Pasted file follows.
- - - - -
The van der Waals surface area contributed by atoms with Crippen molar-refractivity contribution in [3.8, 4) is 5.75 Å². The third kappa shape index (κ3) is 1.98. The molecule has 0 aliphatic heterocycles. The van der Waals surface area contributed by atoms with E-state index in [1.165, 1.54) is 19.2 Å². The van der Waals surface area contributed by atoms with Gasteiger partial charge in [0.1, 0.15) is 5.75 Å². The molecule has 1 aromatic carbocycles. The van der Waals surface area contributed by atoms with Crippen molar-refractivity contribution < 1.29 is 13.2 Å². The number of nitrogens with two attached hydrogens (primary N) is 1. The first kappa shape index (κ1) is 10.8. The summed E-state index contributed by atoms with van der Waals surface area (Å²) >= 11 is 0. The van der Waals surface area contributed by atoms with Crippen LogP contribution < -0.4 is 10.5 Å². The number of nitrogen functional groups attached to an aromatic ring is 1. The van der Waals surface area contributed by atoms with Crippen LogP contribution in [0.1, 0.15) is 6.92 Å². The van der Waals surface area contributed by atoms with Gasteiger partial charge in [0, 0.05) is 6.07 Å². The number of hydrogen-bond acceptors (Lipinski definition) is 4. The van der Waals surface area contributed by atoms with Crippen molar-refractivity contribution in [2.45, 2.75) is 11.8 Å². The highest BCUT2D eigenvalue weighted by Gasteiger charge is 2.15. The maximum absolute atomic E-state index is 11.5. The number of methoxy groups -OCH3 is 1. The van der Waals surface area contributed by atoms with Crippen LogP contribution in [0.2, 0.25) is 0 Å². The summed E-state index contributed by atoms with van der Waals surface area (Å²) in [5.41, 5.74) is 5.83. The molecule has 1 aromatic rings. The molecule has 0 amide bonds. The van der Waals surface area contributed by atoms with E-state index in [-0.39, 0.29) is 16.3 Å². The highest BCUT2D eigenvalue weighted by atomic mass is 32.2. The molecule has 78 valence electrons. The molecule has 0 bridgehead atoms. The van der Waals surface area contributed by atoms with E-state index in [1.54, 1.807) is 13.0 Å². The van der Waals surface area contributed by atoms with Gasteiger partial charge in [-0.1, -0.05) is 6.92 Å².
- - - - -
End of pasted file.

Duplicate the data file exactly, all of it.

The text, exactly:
The van der Waals surface area contributed by atoms with Crippen molar-refractivity contribution in [3.8, 4) is 5.75 Å². The third kappa shape index (κ3) is 1.98. The molecule has 0 aliphatic heterocycles. The van der Waals surface area contributed by atoms with E-state index in [1.165, 1.54) is 19.2 Å². The van der Waals surface area contributed by atoms with Gasteiger partial charge in [0.1, 0.15) is 5.75 Å². The molecule has 1 aromatic carbocycles. The van der Waals surface area contributed by atoms with Crippen molar-refractivity contribution < 1.29 is 13.2 Å². The number of nitrogens with two attached hydrogens (primary N) is 1. The first kappa shape index (κ1) is 10.8. The summed E-state index contributed by atoms with van der Waals surface area (Å²) >= 11 is 0. The van der Waals surface area contributed by atoms with Crippen LogP contribution < -0.4 is 10.5 Å². The number of nitrogen functional groups attached to an aromatic ring is 1. The van der Waals surface area contributed by atoms with Crippen LogP contribution in [0.1, 0.15) is 6.92 Å². The van der Waals surface area contributed by atoms with Gasteiger partial charge in [0, 0.05) is 6.07 Å². The number of hydrogen-bond acceptors (Lipinski definition) is 4. The van der Waals surface area contributed by atoms with Crippen molar-refractivity contribution in [2.45, 2.75) is 11.8 Å². The highest BCUT2D eigenvalue weighted by Gasteiger charge is 2.15. The maximum absolute atomic E-state index is 11.5. The number of methoxy groups -OCH3 is 1. The van der Waals surface area contributed by atoms with Crippen LogP contribution in [0.2, 0.25) is 0 Å². The summed E-state index contributed by atoms with van der Waals surface area (Å²) in [5.41, 5.74) is 5.83. The molecule has 1 aromatic rings. The molecule has 0 amide bonds. The van der Waals surface area contributed by atoms with E-state index in [-0.39, 0.29) is 16.3 Å². The highest BCUT2D eigenvalue weighted by atomic mass is 32.2. The molecule has 78 valence electrons. The molecule has 0 bridgehead atoms. The van der Waals surface area contributed by atoms with E-state index in [1.54, 1.807) is 13.0 Å². The van der Waals surface area contributed by atoms with Gasteiger partial charge in [-0.1, -0.05) is 6.92 Å².